April 2014
Volume 55, Issue 13
Free
ARVO Annual Meeting Abstract  |   April 2014
Lack of tyrosine phosphatase Shp2 in corneal epithelium impacts sensory innervation during development and homeostasis in adult mice
Author Affiliations & Notes
  • Chia-Yang Liu
    Ophthalmology, University of Cincinnati, Cincinnati, OH
  • Yujin Zhang
    Ophthalmology, University of Cincinnati, Cincinnati, OH
  • Lung-Kun Yeh
    Ophthalmology, Chang-Gung Memorial Hospital, Linko, Taiwan
  • Winston W Y Kao
    Ophthalmology, University of Cincinnati, Cincinnati, OH
  • Footnotes
    Commercial Relationships Chia-Yang Liu, None; Yujin Zhang, None; Lung-Kun Yeh, None; Winston Kao, None
  • Footnotes
    Support None
Investigative Ophthalmology & Visual Science April 2014, Vol.55, 5532. doi:
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      Chia-Yang Liu, Yujin Zhang, Lung-Kun Yeh, Winston W Y Kao; Lack of tyrosine phosphatase Shp2 in corneal epithelium impacts sensory innervation during development and homeostasis in adult mice. Invest. Ophthalmol. Vis. Sci. 2014;55(13):5532.

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      © ARVO (1962-2015); The Authors (2016-present)

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Abstract

Purpose: Corneal sensory nerves contribute trophic factors to maintain the integrity and function of the cornea and particularly of the epithelium. Little is known whether corneal epithelium is mutually important for the maintenance of corneal nerve function. Herein, we test the possibility that impaired stratified corneal epithelium due to ablation of Shp2 may cause failure of corneal innervation during development and nerve degeneration in adult.

Methods: Krt14-rtTA/tet-O-Cre/Shp2f/f/Thy-1-YFP quadruple transgenic mice administrated without (referring to Shp2 wild-type) or with (referring to Shp2 null) doxycycline (Dox) from embryonic day 7 (E7) to E12.5 and E15.5, from postnatal day 1 (P1) to P21, and from P21 to P33, respectively. Mouse excised corneas were subjected to whole-mount histology examination under confocal microscopy. Thy-1-YFP was served as a fluorescent marker for comparing the pattern of peripheral corneal innervation with or without Shp2 expression in the corneal epithelium. Transmission electron microscopy (TEM) was also used to examine detail morphology of the corneal nerves.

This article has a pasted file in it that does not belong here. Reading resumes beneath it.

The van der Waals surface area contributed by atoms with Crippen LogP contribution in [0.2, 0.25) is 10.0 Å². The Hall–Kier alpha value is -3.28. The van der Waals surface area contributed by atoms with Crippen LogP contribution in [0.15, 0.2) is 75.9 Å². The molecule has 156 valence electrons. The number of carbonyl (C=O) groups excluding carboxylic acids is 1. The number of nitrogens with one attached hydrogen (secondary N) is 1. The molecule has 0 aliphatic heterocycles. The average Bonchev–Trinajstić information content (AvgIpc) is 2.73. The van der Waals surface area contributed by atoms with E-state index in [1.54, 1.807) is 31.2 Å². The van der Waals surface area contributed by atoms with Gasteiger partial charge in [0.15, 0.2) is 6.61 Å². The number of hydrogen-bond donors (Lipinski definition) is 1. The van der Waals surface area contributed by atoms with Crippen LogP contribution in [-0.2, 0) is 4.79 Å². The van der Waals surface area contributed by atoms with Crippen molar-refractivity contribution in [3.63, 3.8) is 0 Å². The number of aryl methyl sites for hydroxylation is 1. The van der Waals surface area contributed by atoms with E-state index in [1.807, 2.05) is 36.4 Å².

Results: YFP signal was first detected from four quadrants of the eye at E12.5 and they covered the entire corneal surface at E16.5 of the control mice, whereas Shp2 conditional knockout in K14+ cells rendered the failure of corneal innervation during embryonic development. Interestingly, Shp2 ablation from fully stratified corneal epithelium at P21 resulted in the degeneration of corneal nerve bundle at P33. TEM examination revealed that individual nerve fibers and nerve bundles wrapped around the basal epithelial cells and the wing cells and the large single fibers contain many mitochondria, clusters of glycogen particles, and vesicles of different types and sizes of the wild-type cornea. In contrast, however, little of such was found in the Shp2 null cornea.

Conclusions: These data suggest that formation of stratified corneal epithelium is indispensable for corneal innervation during development and maintenance of nerve integrity in adults, and Shp2-mediated receptor tyrosine kinase signaling may play a pivotal role in this corneal epithelium-nerve interaction which is paramount for the corneal morphogenesis and homeostasis.

Keywords: 482 cornea: epithelium • 714 signal transduction • 740 transgenics/knock-outs  
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